The Pension Protection Act of 2006 also added special funding and operational rules generally applicable to plan years beginning after 2007 for multiemployer plans that are classified as “endangered,” “seriously endangered” or “critical” status based on multiple factors (including, for example, the plan’s funded percentage, cash flow position and whether it is projected to experience a minimum funding deficiency). Plans in these classifications must adopt measures to improve their funded status through a funding improvement or rehabilitation plan, as applicable, which may require additional contributions from employers (which may take the form of a surcharge on benefit contributions) and/or modifications to retiree benefits. Certain plans to which Quanta contributes or may contribute in the future are in “endangered,” “seriously endangered” or “critical” status. The amount of additional funds, if any, that Quanta may be obligated to contribute to these plans in the future cannot be reasonably estimated due to uncertainty of the future levels of work that require the specific use of union employees covered by these plans, as well as the future contribution levels and possible surcharges on contributions applicable to these plans.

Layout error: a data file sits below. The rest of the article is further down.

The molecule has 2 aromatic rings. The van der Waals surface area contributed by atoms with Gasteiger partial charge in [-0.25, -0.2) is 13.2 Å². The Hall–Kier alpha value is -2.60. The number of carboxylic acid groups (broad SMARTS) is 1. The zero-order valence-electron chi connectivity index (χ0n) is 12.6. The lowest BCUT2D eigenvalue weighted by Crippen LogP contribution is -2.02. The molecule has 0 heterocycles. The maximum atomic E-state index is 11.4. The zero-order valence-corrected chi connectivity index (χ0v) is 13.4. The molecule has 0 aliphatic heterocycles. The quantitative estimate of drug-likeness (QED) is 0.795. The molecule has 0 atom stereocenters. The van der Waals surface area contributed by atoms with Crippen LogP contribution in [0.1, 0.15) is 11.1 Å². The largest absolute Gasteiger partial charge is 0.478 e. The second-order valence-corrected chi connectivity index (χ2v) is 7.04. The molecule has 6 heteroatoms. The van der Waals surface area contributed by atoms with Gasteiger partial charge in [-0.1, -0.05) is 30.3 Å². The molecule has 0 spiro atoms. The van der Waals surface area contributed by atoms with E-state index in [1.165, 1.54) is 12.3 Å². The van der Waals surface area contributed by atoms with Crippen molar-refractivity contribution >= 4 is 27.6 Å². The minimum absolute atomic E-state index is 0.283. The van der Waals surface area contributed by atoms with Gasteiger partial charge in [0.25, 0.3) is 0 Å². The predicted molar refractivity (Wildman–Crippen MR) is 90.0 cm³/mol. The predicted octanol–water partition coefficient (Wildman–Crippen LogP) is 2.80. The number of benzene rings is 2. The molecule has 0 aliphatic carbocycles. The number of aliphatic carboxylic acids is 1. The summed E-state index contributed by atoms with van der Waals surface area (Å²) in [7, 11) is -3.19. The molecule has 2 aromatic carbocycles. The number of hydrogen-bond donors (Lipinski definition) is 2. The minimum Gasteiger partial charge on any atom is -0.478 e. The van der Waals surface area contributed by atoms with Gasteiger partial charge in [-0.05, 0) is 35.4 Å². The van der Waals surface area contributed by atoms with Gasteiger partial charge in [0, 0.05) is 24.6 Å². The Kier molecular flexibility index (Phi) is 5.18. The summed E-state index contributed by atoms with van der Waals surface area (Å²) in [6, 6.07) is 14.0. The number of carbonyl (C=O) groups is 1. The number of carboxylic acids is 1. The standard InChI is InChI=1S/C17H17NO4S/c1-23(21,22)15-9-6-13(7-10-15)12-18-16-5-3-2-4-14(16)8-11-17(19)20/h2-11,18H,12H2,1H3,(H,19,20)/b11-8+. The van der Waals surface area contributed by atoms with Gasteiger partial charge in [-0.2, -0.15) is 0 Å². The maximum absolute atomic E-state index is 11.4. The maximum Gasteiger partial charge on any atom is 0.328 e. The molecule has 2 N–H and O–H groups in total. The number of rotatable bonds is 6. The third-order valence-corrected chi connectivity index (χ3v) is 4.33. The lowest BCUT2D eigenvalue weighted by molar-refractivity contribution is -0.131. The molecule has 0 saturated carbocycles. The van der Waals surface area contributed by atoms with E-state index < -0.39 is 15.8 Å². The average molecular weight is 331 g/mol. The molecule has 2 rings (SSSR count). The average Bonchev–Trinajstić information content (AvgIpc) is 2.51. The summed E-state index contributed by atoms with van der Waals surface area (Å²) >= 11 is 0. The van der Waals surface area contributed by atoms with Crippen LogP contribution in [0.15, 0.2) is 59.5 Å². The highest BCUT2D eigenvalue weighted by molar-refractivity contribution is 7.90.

Quanta may be subject to additional liabilities imposed by law as a result of its participation in multiemployer defined benefit pension plans. For example, the Employee Retirement Income Security Act of 1974, as amended by the Multiemployer Pension Plan Amendments Act of 1980, imposes certain liabilities upon an employer who is a contributor to a multiemployer pension plan if the employer withdraws from the plan or the plan is terminated or experiences a mass withdrawal. These liabilities include an allocable share of the unfunded vested benefits in the plan for all plan participants, not merely the benefits payable to a contributing employer’s own retirees. As a result, participating employers may bear a higher proportion of liability for unfunded vested benefits if other participating employers cease to contribute or withdraw, with the reallocation of liability being more acute in cases when a withdrawn employer is insolvent or otherwise fails to pay its withdrawal liability. Quanta is not aware of any material amounts of withdrawal liability that have been incurred or asserted and that remain outstanding as a result of a withdrawal by Quanta from a multiemployer defined benefit pension plan.